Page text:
The remainder of the reported $25 billion in the agreement is in the form of relief to be provided by the banks to “underwater” homeowners—those who owe more on their mortgages than the market value of their homes. Of this, $10 billion will supposedly go to reducing the principal on home loans, $3 billion to lowering monthly interest rates, and the other $7 billion to short sales and other measures to allow delinquent borrowers to avoid foreclosure. The latter procedures are already being carried out by the banks, so they will receive $7 billion in credit for what they are already doing.
The Financial Times reported last month that the bulk of the cost of the settlement will be covered by taxpayer funds. At the insistence of the Obama administration, the banks will be allowed to make use of an existing federal program, the Home Affordable Modification Program (HAMP), which provides public funds to banks that agree to reduce the principal on troubled home loans. Nearly two-thirds of the value of any write-downs the five banks make will be recompensed with funds from this program, the Financial Timesreported.
Even if all of these measures are carried out, less than 5 percent of the nation’s 11.1 million underwater homeowners will be eligible for aid, according to an analysis by Ted Gayer, co-director of economic studies at the Brookings Institution.
The HUD inspector general’s reports show the undisguised contempt of the banks for the government investigation. Bank of America, for example, refused to provide complete files and documents and refused to provide some of its foreclosure policies to HUD investigators. It failed to fully comply with subpoenas. It also limited employee interviews and ordered employees not to answer certain questions.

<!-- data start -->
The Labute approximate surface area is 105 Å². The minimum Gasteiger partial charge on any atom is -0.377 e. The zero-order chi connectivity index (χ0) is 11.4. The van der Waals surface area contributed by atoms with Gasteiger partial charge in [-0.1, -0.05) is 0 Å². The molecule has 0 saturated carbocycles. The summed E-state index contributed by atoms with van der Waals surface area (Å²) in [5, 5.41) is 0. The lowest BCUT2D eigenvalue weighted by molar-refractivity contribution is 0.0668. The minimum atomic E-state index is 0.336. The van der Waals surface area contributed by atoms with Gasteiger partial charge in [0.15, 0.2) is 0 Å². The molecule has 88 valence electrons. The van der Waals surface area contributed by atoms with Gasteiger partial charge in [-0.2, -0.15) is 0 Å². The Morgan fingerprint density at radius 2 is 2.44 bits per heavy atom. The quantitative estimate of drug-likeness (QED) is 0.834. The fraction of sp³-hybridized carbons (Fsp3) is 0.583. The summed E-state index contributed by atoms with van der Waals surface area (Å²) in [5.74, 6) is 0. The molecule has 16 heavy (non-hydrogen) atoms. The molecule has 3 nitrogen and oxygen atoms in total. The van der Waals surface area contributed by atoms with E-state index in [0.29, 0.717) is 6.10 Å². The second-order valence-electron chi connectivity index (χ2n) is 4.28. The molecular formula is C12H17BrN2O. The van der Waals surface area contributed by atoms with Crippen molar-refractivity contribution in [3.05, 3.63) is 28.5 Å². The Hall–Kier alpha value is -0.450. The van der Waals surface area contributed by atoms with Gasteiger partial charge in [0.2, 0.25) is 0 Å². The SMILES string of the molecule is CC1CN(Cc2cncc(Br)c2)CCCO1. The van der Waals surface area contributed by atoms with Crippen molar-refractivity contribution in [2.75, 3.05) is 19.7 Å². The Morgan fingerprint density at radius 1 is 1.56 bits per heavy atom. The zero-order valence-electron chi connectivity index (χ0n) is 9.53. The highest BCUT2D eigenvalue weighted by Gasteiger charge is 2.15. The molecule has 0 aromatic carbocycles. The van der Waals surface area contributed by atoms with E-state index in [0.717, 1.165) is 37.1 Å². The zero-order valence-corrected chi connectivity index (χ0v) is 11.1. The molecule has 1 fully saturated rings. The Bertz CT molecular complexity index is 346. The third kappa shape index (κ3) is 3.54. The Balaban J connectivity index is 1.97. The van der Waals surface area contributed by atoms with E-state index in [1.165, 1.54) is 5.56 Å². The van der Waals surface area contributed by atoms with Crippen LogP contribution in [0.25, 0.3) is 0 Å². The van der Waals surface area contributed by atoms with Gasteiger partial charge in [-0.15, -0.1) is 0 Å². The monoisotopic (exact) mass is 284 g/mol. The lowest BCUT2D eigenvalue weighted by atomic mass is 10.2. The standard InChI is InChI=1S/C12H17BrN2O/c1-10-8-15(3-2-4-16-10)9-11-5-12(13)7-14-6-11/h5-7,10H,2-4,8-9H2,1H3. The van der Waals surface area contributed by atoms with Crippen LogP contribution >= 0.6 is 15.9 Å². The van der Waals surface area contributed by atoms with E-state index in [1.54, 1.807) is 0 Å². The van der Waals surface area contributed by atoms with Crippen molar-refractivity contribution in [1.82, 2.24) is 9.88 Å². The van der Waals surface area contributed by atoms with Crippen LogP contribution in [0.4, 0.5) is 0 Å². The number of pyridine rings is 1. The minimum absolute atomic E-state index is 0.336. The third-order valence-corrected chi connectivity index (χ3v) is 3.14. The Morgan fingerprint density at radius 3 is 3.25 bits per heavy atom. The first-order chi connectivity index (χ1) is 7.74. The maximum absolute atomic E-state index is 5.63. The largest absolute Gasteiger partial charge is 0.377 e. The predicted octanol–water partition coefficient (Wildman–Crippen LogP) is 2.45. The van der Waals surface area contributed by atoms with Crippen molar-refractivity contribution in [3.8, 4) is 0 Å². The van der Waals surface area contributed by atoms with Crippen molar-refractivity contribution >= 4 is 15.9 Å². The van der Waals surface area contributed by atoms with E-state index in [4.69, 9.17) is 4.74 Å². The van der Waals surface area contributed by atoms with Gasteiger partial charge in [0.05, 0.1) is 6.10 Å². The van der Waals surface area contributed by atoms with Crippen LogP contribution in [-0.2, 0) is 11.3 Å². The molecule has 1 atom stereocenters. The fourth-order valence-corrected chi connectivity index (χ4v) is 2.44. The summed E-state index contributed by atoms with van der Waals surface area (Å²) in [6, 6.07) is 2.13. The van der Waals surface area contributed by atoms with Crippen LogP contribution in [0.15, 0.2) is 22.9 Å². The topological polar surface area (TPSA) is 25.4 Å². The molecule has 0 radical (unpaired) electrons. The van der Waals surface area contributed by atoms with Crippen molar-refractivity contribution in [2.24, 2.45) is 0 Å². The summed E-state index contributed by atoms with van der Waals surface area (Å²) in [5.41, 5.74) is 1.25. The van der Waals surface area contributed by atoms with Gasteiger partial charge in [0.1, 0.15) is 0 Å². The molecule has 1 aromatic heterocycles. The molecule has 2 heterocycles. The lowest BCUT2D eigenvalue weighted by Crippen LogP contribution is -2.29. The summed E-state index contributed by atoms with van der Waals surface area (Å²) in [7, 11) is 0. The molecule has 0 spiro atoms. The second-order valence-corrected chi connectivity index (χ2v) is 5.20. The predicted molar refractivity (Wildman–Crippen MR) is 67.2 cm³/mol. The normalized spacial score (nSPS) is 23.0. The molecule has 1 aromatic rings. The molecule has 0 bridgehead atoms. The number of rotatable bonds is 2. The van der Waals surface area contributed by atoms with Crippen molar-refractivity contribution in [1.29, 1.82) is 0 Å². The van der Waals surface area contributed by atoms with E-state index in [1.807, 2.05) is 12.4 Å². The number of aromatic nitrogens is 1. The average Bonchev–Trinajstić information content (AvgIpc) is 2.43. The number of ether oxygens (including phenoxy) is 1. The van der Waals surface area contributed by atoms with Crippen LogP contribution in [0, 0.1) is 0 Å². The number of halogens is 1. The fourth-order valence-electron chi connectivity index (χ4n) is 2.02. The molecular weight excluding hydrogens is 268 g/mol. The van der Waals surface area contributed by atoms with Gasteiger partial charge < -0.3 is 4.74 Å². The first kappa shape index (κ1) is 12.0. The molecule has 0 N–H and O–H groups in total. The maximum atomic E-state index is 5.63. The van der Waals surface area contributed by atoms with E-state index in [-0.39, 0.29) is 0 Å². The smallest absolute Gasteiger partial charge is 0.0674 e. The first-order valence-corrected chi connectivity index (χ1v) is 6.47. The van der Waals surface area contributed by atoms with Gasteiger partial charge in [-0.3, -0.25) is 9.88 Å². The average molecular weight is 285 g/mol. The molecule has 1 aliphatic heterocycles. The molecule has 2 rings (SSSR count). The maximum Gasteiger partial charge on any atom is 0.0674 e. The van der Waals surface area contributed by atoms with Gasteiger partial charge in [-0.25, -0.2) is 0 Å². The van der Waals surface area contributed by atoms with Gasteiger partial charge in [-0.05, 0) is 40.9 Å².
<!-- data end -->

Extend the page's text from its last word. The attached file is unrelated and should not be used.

JPMorgan would not provide certain records, while other records were incomplete. Wells Fargo did not allow the inspector general to interview some employees and failed to provide information in a “timely manner,” the inspector general reported. Ally Financial put up similar roadblocks, according to the inspector general’s report on that bank.
Despite these attempts at sabotage, the HUD reports document the systematic fraud carried out by the banks, providing damning examples. One notary reported his workload going from 60 to 200 documents per day to more than 20,000. Another employee reported signing 18-inch stacks of documents at a time.
Wells Fargo employees reported signing as many as 600 documents per day. When employees told upper-level management they could not handle the workload, the bank shortened the turnaround time for document signatures.
Citigroup’s mortgage unit “regularly signed foreclosure documents when not in the presence” of a notary public, as required by law, the inspector general said.
The report on Ally Financial said that an employee “routinely” signed 400 foreclosure affidavits per day and 10,000 a month without reviewing the supporting documentation.
JPMorgan Chase supervisors told HUD officials they often signed affidavits as an “assistant secretary” or “vice president,” when those were not their official titles. They had simply been given those titles by Chase to allow them to sign legal documents.
That the government rewarded the banks for breaking the law and then refusing to cooperate with investigators by giving them a sweetheart deal underscores the complete impunity with which the American financial aristocracy carries out its acts of social plunder. Like the French Ancien Regime, they are a law unto themselves and not subject to the rules that apply to the “mob.”
The state Supreme Court heard arguments Thursday in two cases that could determine whether the nation's largest electronic mortgage-tracking system has legal authority to foreclose on delinquent homeowners in Washington.